Swinging Modern Sounds #53: The Distribution Problem, Part Three


There are certain friends of youth that are somehow the perfect music friends, the kinds of friends with whom you might not have that much in common—maybe one of you is in the engineering department and you’re in the English department, or one of you is pre-med and the other is not, or one of you is completely besotted with Marx and Engels, and the other doesn’t even know who Marx and Engels are, or one of you is an alcoholic, and the other is not—but on the music front you are united. There is no light between you.

If there’s a new album that you want to hear, this friend of youth, the music friend, will want to hear it, too, and you can go out driving and listen to the album, or you can go twisting around the dial, attempting to hear the song, the album, that you both want to hear. Your music friend will go to the woebegone flea market and sort through the dusty old LPs with you, or will go to that really hip record store with the disdainful cashiers, and there you will waste an hour and a half, engrossed, scarcely two hundred words passing between you. Your music friend can play certain embarrassing things on keyboards, like the piano solo from “Sweet Home Alabama,” or your music friend knows every single word, every single word, from Born to Run even though these are not songs that either of you likes that much (not as much as you like The Wild, The Innocent, and the E Street Shuffle). Your music friend always teaches you about some new album that you would not otherwise have heard, having heard about some of these from an older sibling, and you, in turn, break in some new stuff on your music friend.

At some lamentable moment in your life, the moment when your youth begins to give way to your adulthood, you and your musical friend relocate to different addresses. From these different addresses, you employ what effort you can to attempt to keep each other from finding some other music friend, or you attempt to conduct your musical friendship from a distance. For example, you might hold the telephone up to some playback device—today you might use a tablet—while a song is playing that will perfectly summon the old days of the record store or sitting in front of that bank for hours at a time singing songs, or drinking beer and playing certain records in their entirety in someone’s falling-down rental apartment. Holding the telephone up to the playback device brings all those days back, and suddenly it’s not like you are in the hard years of early adulthood, the lean years, the years when it’s harder to keep close the people you once knew. Suddenly the interval is erased.

When the friendship begins to give out a little, just because of what time does, still its particulars will always come back to you, by which I mean the feelings of your music friend, when certain songs are played, and this is the value of certain songs; certain songs are markers of eras, and this is how you know that you are alive, that you are sentient, that you are a thinking and feeling person, because you can date your life to songs. Later on, you won’t even be sure if these are good songs—they might be very bad songs, but they are songs from your life, and the songs from your life often have people attached, and that will be something precious to you.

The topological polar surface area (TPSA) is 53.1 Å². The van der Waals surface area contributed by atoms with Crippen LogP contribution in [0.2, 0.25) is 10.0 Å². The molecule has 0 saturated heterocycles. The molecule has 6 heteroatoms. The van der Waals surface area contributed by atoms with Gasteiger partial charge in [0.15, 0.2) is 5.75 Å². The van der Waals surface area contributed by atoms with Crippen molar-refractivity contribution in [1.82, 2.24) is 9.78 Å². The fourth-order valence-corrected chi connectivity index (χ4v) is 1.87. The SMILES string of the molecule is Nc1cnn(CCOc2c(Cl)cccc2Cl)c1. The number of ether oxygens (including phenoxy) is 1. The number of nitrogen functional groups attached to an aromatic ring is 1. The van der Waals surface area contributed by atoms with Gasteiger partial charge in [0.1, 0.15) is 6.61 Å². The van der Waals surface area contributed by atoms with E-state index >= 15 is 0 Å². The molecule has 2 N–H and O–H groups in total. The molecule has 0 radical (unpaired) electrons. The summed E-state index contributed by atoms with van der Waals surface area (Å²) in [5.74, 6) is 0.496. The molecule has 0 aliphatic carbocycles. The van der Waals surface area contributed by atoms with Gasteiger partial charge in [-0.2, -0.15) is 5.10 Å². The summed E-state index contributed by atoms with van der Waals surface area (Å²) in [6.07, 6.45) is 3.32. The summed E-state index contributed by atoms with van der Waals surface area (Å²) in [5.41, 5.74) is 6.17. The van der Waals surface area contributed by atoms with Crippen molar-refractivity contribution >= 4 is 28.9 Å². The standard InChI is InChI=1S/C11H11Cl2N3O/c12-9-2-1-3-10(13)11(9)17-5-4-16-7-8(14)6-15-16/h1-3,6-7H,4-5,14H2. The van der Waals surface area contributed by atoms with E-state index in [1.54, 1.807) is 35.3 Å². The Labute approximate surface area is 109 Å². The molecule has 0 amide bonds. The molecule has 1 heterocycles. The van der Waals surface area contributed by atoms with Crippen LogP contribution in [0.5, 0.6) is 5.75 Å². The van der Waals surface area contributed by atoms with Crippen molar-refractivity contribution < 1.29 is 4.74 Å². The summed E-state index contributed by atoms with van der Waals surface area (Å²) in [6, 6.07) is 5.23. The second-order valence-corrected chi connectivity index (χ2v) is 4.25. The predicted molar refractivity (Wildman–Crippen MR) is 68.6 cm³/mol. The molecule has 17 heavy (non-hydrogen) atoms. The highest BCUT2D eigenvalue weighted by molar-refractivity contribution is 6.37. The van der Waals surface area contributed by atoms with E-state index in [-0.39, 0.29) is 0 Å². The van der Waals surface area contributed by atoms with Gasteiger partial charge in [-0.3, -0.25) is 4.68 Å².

I had several of these friends, myself, but one of the very best of these music friends was my friend Dana, who lived in Providence and went to college in Providence when I was going there. I had my problems in those days, and maybe Dana had some of her own. And we fell together and fell apart in those years like we were bits of ocean flotsam. One thing we could always do together was talk about music, and Dana was from New York City, and she knew all these people who played in clubs downtown; Dana knew people who played at CBGBs and the Mudd Club, and she had used some magical fake i.d. to get into these clubs.

So Dana, late into the night, would play 45s. Dana’s thing was that she really liked 45s. She liked one really good song, and then she would play that song over and over again, and then she would play the b-side of the 45, perhaps (we had some good discussions about the b-sides of 45s), and then she would put on another. Albums were less substantial to Dana, although she had some, because they didn’t have all perfect songs. The single was a thing of beauty. I can remember, though I don’t even like this song very much now, the brand-new 45 of “Every Little Thing She Does Is Magic,” by The Police. I believe it did not have a picture on the sleeve. It was just a regular old 45, with the song title printed on the label. I had been disappointed by everything by The Police after their first album, and the more popular they got, the less I liked them, but I liked this song, because it was a song that Dana had, a 45 she had, and we could play it on her shitty turntable in the French House of our college, and it was a celebration of youth, and how youth is itself magic, and how the music friend is a more powerful kind of love than any other kind of love. Girlfriends came and went, and boyfriends came and went, and infatuations came and went, but no infatuation was as good as the infatuation that was music.